PSU Altoona student leaving mark on community with masks
On the surface, Joey Roesch is the quintessential college student.
He enjoys Penn State football, music and going out with friends on weekends. Get to know him a little better, and he’s anything but ordinary.
What separates him from his peers?
He hesitated to brag, but said, “I don’t think that everybody has that kind of drive,” referring to his recent outreach efforts.
In November, Roesch was distressed by the impact that COVID-19 was and still is having in the community, and he had an idea to combat it.
He spearheaded an initiative called Mask Up Altoona, which promotes mask-wearing and educates the community on the importance of it.
“I emailed the mayor,” Roesch said. “That’s when we were starting to see our surge, and I was becoming increasingly concerned because the hospitals were filling up, so we had to do something to try and slow it so it’s not out of control.”
Mayor Matt Pacifico was eager to help.
“We wanted this to be something that was organic, home-grown, a grassroots effort and make it personal,” Pacifico said.
The project quickly took off as Pacifico contacted city Emergency Management Coordinator Tim Hileman. Altoona Area Business Committee President LaVonne Falbo soon joined their efforts, helping make the group’s masks, which were printed by The Lightning Bug Gift Co.
The masks have encouraging messages on them like, “We’re in it together Altoona” and “Let’s crush this Altoona.”
The group gives the masks away, and people can pick up their own at LaVintage Decor and B4 Club Therapy downtown.
Mask Up Altoona has had a considerable impact according to Roesch, who said new case numbers in Blair County are trending downward.
“It’s pretty successful,” he said. “The more somebody sees (mask wearing), the more likely I think they are to do it because you’re constantly being reminded of it.”
As he guides the community through Mask Up Altoona, Roesch’s message is simple: “The science shows that (masks) work.”
“These simple things that we can do to avoid being locked down: Think of others, think of the people that have been out of work for months, and these are things that we can do to try and get things back to normal,” Roesch said.
Non-compliance with mask-wearing has been a challenge in the community, but Roesch is optimistic that people are coming around.
“There’s more people with this second surge that have started wearing masks,” Roesch said. “There’s been a shift in the community mindset.”
That shift in mindset is encouraging to Roesch, who was born and raised in Altoona and is proud to call it home.
“This city is everything to me,” he said. “I don’t want anybody to have to go through what some have gone through with this pandemic.”
Roesch has learned a lot through his efforts in the community, including what a city can do when its people come together.
“This community and everybody in it, if we work together, we can do anything,” he said. “We can crush anything. Just persevere. It’s hard, but eventually these things are going to go away, and we have to fight until we hit that finish line.”
Roesch’s experience leading Mask Up Altoona has been the perfect segue into what he hopes to accomplish after he graduates in May. The senior majoring in biology has dreams of going to medical school at Penn State Hershey and becoming a pediatrician.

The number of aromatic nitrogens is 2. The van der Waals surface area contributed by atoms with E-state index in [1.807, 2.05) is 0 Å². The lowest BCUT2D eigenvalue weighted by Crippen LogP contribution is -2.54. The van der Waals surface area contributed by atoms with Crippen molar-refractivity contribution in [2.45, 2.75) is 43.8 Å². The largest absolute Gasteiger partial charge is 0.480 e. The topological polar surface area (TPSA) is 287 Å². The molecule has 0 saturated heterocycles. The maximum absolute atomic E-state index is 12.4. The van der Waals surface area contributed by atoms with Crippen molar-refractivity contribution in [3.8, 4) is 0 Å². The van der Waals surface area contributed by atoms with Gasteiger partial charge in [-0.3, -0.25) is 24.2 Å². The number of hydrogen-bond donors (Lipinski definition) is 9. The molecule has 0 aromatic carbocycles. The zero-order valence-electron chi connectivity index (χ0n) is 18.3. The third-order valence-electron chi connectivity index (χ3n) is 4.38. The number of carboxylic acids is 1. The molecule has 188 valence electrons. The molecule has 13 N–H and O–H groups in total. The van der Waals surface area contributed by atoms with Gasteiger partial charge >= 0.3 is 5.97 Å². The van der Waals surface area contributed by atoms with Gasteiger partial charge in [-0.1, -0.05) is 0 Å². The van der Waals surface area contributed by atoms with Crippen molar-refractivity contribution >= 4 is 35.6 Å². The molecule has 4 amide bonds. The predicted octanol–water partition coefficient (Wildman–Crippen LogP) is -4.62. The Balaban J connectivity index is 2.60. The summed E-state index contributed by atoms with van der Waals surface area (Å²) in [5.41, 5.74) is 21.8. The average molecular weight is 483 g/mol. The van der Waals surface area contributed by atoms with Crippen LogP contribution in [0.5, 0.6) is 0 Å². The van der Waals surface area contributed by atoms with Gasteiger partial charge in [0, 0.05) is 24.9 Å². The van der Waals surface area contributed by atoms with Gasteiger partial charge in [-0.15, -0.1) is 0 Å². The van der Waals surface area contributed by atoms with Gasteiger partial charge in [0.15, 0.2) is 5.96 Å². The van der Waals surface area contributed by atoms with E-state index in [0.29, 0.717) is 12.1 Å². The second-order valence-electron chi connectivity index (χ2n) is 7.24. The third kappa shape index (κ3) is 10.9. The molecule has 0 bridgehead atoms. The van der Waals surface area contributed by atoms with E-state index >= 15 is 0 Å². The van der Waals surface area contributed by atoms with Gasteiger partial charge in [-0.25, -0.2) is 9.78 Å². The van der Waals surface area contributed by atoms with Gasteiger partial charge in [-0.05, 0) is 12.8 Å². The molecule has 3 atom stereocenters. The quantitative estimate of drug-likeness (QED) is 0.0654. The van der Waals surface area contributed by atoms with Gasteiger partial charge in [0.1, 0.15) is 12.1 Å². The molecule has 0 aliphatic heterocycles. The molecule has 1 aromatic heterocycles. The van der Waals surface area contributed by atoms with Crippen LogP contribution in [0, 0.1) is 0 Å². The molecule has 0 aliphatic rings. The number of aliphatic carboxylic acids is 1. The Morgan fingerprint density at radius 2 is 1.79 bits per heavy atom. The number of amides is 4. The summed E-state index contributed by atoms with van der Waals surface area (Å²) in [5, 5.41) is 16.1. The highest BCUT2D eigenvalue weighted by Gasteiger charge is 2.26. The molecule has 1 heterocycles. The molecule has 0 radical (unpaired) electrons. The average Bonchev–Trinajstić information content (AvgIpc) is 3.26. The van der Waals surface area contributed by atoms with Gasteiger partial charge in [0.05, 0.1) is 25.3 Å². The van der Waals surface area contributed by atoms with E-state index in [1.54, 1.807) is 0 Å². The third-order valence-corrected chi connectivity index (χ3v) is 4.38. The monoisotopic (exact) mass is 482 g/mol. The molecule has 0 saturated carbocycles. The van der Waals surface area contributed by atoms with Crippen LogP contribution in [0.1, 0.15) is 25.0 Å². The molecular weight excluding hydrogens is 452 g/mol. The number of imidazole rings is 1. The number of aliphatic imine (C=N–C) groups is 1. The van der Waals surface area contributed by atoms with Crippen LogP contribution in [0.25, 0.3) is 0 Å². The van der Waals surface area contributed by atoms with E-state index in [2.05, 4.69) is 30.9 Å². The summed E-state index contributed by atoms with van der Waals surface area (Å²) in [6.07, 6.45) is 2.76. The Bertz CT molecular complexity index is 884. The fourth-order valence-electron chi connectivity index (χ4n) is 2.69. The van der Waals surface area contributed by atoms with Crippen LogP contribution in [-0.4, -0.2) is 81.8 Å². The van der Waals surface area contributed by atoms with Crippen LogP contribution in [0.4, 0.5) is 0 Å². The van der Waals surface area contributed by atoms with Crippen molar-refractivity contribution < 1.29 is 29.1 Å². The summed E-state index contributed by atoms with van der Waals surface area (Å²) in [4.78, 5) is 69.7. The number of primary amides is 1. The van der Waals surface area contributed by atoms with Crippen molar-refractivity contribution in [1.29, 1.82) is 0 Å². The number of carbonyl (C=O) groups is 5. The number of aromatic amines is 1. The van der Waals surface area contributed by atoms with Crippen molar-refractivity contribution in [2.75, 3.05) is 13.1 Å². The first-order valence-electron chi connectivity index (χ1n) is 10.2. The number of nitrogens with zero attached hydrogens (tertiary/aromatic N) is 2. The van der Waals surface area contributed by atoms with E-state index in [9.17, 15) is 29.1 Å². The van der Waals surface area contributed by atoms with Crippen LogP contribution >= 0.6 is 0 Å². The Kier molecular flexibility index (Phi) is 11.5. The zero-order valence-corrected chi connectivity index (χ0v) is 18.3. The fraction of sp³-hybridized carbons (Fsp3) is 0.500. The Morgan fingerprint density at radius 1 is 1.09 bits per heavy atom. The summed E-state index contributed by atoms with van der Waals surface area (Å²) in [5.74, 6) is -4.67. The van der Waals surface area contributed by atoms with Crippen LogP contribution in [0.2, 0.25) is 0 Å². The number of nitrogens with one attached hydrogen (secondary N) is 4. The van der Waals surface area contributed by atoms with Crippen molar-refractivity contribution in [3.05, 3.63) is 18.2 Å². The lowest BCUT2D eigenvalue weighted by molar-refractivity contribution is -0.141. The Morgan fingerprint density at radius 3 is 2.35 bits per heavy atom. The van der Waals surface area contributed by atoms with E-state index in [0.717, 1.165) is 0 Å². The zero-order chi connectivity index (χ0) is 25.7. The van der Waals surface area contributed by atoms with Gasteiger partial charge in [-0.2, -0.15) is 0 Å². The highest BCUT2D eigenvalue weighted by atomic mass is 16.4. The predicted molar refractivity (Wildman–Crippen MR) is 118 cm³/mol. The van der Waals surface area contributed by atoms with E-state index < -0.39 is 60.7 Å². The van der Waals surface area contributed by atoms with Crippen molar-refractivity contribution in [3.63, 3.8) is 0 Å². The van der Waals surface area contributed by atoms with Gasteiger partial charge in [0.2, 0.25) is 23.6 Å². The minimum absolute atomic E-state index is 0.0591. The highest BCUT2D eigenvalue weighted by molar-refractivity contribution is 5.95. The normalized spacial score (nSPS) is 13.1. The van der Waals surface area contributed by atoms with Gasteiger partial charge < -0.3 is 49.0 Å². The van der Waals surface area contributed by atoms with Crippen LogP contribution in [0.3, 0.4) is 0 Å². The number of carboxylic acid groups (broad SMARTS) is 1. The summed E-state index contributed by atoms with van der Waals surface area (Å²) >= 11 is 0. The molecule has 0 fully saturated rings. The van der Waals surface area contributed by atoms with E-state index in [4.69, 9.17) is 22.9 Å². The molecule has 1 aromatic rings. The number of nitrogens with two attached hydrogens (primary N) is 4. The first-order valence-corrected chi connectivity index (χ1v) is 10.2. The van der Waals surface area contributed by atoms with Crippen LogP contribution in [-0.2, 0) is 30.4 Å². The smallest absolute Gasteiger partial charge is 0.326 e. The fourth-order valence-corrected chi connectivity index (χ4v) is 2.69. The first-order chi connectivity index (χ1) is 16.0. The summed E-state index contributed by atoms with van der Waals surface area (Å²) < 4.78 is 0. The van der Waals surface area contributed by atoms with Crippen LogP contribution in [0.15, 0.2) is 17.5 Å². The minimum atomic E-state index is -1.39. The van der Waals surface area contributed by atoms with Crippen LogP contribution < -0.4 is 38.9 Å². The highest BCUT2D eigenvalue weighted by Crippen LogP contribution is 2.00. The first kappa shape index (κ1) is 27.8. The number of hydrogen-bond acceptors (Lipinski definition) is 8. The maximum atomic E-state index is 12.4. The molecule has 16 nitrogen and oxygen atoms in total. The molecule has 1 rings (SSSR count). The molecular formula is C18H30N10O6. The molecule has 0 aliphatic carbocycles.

“I don’t really have a plan B,” he said. “It’s just something I’ve always looked forward to.”
Accomplishing his dreams, he said, “will be my run to the finish line.”
A stellar student, Roesch has gained the respect of his professors, including Laura Palmer, his Introduction to the Immune System and Disease professor who taught him previously in human genetics and advanced genetics courses.
“While all professors love having smart, motivated students in the classroom, I really appreciate when those students also show humility and a larger sense of purpose,” Palmer said. “Joey is one of those students. He has a strong moral compass.”
“I think both his promising academic potential and his strong sense of community will serve him well,” Palmer added. “In my opinion, any community who is fortunate enough to have Joey practice in it will benefit. He has not only intelligence, but humanity — and we need that in healthcare professionals. I’ve honestly never seen him fail at anything he sets his mind to.”
Anthony Avella is one of Roesch’s closest friends.
“In physics class, we were lab partners, but it was more like he did the lab and I was the sidekick trying to keep up,” Avella said. “Our friendship started in physics class with him practically tutoring me through the class.”
Roesch is “a standup guy that is there to lend a helping hand any day,” Avella said.
“Joey is that guy that I know has my back and will keep me grounded when I need him,” Avella said. “Altoona and Penn State Altoona can see that now as he steps up for the betterment of his community singlehandedly.”
Avella is proud of his friend, but isn’t surprised by how much Roesch has accomplished.
“Joey’s work ethic has always been the number one inspiration,” Avella said. “When he does something he puts 110% into it. And it shows with (Mask Up Altoona). He told me he was going to do it, and look where we are now. He went above and beyond with it as he always does.”
Mirror Staff Writer Andrew Mollenauer is at 814-946-7428.
The Roesch file
Education: Altoona Area High School graduate and current student at Penn State Altoona.
Family: Parents Frank and Kelly Roesch